Special dates are top of mind for users: presents, outings, trips, a lot happens around the holidays… and advertisers need to be as active…
Special dates are top of mind for users: presents, outings, trips, a lot happens around the holidays… and advertisers need to be as active as their customers. Showing users how the app helps them tackle all these holiday-related activities is a way of showing ads that are relevant.
It’s not necessary to have a holiday discount or promo to make the most of the holiday buzz with themed creatives:
Advertisers who are already running a special offer around the holidays in their apps, should definitely promote it, but the key to success doesn’t lie in dropping prices. RELEVANCY trumps everything else.
More often than not, a successful Engagement strategy consists of a timely reminder: showing the right message, at the right time. While there is the occasional “I’m bored”, mobile gamers mostly, the majority of users turn to their apps for specific tasks, things they need or want to get done or find out (think weather, news, etc.). So if buying a gift is top of mind, advertisers can remind their users that their app is the best place to buy it.
Themed ads can work for both User Acquisition and Retargeting /Engagement campaigns… as long as advertisers don’t use the same ads for both. In other words: always always use different ads for User Acquisition and Engagement campaigns.
This is not a whim. There are actually a couple of reasons why it’s important to differentiate creatives for different campaigns.
Programmatic ad buying allows you to automatically A/B test as many creatives as wanted. Impression level data means advertisers can easily understand which ads are resonating better with different group of users (maybe darker banners work better at night, and lighter in the mornings!). Which set gets more clicks? Which creatives generate more in-app actions?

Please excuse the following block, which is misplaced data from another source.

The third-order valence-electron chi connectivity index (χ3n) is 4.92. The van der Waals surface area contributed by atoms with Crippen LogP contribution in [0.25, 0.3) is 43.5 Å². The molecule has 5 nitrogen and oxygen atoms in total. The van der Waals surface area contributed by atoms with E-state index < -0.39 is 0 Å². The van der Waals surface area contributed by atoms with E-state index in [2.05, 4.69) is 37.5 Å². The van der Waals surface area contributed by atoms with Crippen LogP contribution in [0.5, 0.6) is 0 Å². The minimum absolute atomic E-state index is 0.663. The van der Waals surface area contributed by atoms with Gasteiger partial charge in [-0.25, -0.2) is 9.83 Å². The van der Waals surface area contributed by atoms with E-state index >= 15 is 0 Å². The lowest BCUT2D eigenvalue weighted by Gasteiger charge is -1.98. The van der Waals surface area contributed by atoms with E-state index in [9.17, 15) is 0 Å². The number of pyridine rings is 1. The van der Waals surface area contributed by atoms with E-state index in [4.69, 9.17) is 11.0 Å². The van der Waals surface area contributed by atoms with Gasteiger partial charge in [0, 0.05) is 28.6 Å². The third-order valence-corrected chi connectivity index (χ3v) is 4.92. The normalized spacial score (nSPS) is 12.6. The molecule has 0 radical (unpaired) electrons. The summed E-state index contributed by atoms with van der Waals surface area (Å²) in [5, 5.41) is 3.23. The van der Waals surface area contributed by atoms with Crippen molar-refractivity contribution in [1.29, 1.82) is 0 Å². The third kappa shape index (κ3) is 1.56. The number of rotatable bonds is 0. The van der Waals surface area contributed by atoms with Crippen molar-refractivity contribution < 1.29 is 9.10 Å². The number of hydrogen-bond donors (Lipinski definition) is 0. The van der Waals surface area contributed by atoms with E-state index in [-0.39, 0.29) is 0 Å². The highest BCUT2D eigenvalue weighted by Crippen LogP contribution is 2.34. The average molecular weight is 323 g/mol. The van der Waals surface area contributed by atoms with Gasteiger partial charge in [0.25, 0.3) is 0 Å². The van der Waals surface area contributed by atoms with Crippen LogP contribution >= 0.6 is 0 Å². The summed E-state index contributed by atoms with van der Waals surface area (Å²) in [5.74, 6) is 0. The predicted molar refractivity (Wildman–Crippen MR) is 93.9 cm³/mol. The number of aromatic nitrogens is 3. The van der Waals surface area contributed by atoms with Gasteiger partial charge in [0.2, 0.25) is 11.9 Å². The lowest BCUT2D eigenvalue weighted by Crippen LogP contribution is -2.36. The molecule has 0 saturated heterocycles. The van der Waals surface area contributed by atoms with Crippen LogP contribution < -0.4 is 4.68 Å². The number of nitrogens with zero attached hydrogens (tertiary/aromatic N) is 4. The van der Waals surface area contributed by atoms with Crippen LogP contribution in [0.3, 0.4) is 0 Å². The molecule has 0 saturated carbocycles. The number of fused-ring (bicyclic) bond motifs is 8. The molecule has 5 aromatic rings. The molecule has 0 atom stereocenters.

(In line with the previous tip) the more the merrier… Leverage programmatic technology to run and test as many different sizes and formats as possible.
(!) Native images (1200x627) should not have copy or logo on them (assets are provided separately so that they may be combined to match the style of the app where they are shown… thus looking like a native rather than a foreigner on the other app 😉 )
(!) Don’t forget video: “By early 2016, 46% of all video plays happened on a mobile device. Experts believe that by 2020, mobile video will account for 75% of all mobile data traffic and many media platforms have improved their mobile video ad formats and capabilities as a result.” — The Drum
In App Retargeting, it’s easy to create relevant variations based on users’ previous in-app behavior, for example, shoppings apps can show ads with items left in cart or from their wishlist and food delivery apps can show promotions or new partners.
In User Acquisition, marketers have less data points available, but contextual data does offer customization opportunities.
This depends mostly on the magnitude of the holiday
(!) Themed ads should be cut off after the holiday has passed. RELEVANCE is key. Advertisers need to have a post-holiday set ready. This may be a generic set or post-holiday-themed:
While themed ads should look different/ stand out from the sets advertisers usually run, they still need to be on brand and follow the basic laws (?) of mobile creatives:
Promos can work, sure. Who doesn’t love a discount? BUT unless the app sells coupons, discounts are not the reason users downloaded it. Users install apps to order food, book flights, shop for products they like and gifts to give. Since users are quite active around holidays and special dates, it’s a good time for advertisers to remind customers how their apps can help them carry out all these tasks.
Advertisers don’t need to run a themed set for every holiday out there. Instead they should find and focus on the ones that are most relevant for their audience (this will depend mostly on geo and app vertical).
analyze which ads are converting, in other words, what appeals to their users and what doesn’t.